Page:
AI versus art

AI vs. art

AI is a threat to artists, but not because an AI can actually create art.

I wrote a post about ChatGPT a while back. I had a look at what AI can do, and speculated about the consequences. We’re now three months down the line, and the shape of the disruption is slowly starting to emerge.

AI startups are popping out of the woodwork. Large companies are vying for a position on this new lucrative market. And those whose jobs get disrupted by AI are left holding the short end of the stick as their livelihood is repurposed to make big tech richer.

Of course, I can hear some of you thinking ‘you Luddite’.

And Luddites are — in fact — quite relevant to the AI discussion. Time for a small detour.


Back in the nineteenth century, the industrial revolution happened. For English textile workers, this meant that companies started to use machinery that put them out of jobs. These textile workers united and formed opposition groups, calling themselves Luddites, after Ned Ludd, a legendary weaver. The Luddites destroyed the new machinery and demanded skilled textile workers keep their jobs.

The UK government intervened and dispatched some 12,000 troops to deal with the Luddites. Over time, the term ‘luddite’ has become a pejorative way to describe people resisting technological changes.

So, applying this to AI, am I opposing technological change? Am I trying to stops the wheels of progress to the detriment of humanity?

Well, in fact, no, that’s not my intention. I think we can benefit from AI, and that it can make humanity better. But, that doesn’t make any and all applications of the technology good. Quite the contrary.

Distribution of wealth

As I wrote above, the Luddites made demands of the companies they worked for. Those demands were not ‘remove these machines’. No, they demanded minimum wages, using taxes to pay for pensions, and regulations for minimal working conditions. Company owners were creating dismal factories where cheap laborers spent their days operating textile machines. The Luddites wanted to protect the less fortunate.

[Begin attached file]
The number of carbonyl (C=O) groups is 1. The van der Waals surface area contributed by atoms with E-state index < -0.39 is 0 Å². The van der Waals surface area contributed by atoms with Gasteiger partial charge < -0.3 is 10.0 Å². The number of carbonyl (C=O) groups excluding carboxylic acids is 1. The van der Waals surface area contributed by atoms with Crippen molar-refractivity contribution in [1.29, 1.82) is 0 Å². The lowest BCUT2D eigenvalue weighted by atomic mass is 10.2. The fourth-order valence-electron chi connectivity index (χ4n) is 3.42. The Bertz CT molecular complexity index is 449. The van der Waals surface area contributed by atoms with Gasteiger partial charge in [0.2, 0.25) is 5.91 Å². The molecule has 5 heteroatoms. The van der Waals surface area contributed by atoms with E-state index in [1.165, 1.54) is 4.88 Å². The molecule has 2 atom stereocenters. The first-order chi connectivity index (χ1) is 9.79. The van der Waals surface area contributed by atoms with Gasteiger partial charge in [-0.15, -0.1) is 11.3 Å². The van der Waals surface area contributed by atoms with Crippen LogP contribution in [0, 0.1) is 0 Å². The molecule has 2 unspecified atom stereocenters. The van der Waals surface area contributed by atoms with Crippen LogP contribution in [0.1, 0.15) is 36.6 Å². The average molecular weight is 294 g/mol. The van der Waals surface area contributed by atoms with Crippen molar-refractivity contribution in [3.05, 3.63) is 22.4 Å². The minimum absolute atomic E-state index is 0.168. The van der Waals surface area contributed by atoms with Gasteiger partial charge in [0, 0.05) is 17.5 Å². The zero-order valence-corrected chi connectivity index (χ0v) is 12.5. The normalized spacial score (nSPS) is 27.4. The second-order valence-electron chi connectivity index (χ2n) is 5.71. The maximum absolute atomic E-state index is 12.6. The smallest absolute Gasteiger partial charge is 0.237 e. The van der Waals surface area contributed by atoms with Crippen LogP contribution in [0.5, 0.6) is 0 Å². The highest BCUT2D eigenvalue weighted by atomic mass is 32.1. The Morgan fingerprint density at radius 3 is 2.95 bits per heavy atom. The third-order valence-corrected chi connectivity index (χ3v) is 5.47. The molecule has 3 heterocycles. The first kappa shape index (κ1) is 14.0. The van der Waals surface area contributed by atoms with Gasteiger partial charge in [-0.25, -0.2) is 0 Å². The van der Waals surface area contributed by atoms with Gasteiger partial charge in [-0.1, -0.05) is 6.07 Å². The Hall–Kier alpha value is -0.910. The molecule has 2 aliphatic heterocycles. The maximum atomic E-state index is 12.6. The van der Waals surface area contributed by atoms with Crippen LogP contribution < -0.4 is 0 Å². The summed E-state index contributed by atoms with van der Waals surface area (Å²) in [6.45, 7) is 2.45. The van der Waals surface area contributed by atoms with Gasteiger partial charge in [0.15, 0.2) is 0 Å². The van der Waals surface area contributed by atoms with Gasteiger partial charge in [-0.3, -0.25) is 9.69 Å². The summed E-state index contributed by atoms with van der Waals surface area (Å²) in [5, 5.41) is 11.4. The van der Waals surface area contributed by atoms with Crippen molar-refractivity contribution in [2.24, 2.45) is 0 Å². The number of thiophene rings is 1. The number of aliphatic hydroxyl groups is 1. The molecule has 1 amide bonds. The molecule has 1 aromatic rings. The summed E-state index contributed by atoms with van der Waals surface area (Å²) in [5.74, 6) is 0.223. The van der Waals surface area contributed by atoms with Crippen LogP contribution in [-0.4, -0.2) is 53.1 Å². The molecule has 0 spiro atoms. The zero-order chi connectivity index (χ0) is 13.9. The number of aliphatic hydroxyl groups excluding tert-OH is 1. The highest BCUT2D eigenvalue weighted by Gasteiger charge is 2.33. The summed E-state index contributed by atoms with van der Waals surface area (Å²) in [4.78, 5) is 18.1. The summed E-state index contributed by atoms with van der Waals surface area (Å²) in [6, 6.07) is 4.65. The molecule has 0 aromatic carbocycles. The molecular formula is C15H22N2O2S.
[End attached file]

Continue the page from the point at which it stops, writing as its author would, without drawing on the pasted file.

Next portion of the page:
The company owners refused to negotiate and instead pushed the government to send the military to take care of the Luddites. The reputation of Luddites as standing in the way of progress was undeserved. They didn’t want to turn back the clock, they wanted better living conditions. Corporate elites framed it differently, and had them beaten down. And got away with it.

This same specter haunts much of our recent technological progress. AI is the newest in a series of ‘disruptive’ technologies. These technologies have indeed improved our lives, but they’ve also been used to move wealth from the middle class to the a small elite. Uber, Airbnb, and social media have pulled the rug out from under certain professions. Making big tech richer, while making hard-working people poorer, and working under increasingly horrible working conditions.

If you follow the flood of AI news, you’ll see the shape of things to come. Corporations will start replacing costly professional artists, writers, and marketeers with AI. Instead, workers will add the finishing touches to whatever the AI vomits up, if the AI vomit can’t be used as is — errors are the consumer’s problem.

The chances of earning a livelihood as a writer or artist will shrink further. And the money that frees up? It goes into the pockets of corporations creating and using the AIs, and their shareholders.


A big problem with AI is that it’s not really ‘intelligent’. It’s mathematical trickery to do predictive generation of text or images. And if it’s not intelligent, it’s not really creative. Instead, an AI is fed large datasets of images or texts and then tuned with more data to be able to recreate variations and extrapolations of what was fed into it.

There are already discussions about copyright on those datasets. It seems unfair that a big tech company gets to use the art of thousands (if not millions) of artists for a pittance, then make millions off of it. As I wrote, AI is a vessel to redistribute wealth.

But fixing this copyright issue will only do so much. There is several thousand years worth of art out there, and a lot of it isn’t copyrighted. If you combine all the copyright-less art with the freebies and public domain work floating around the internet, I think you’ll be able to create a pretty good AI.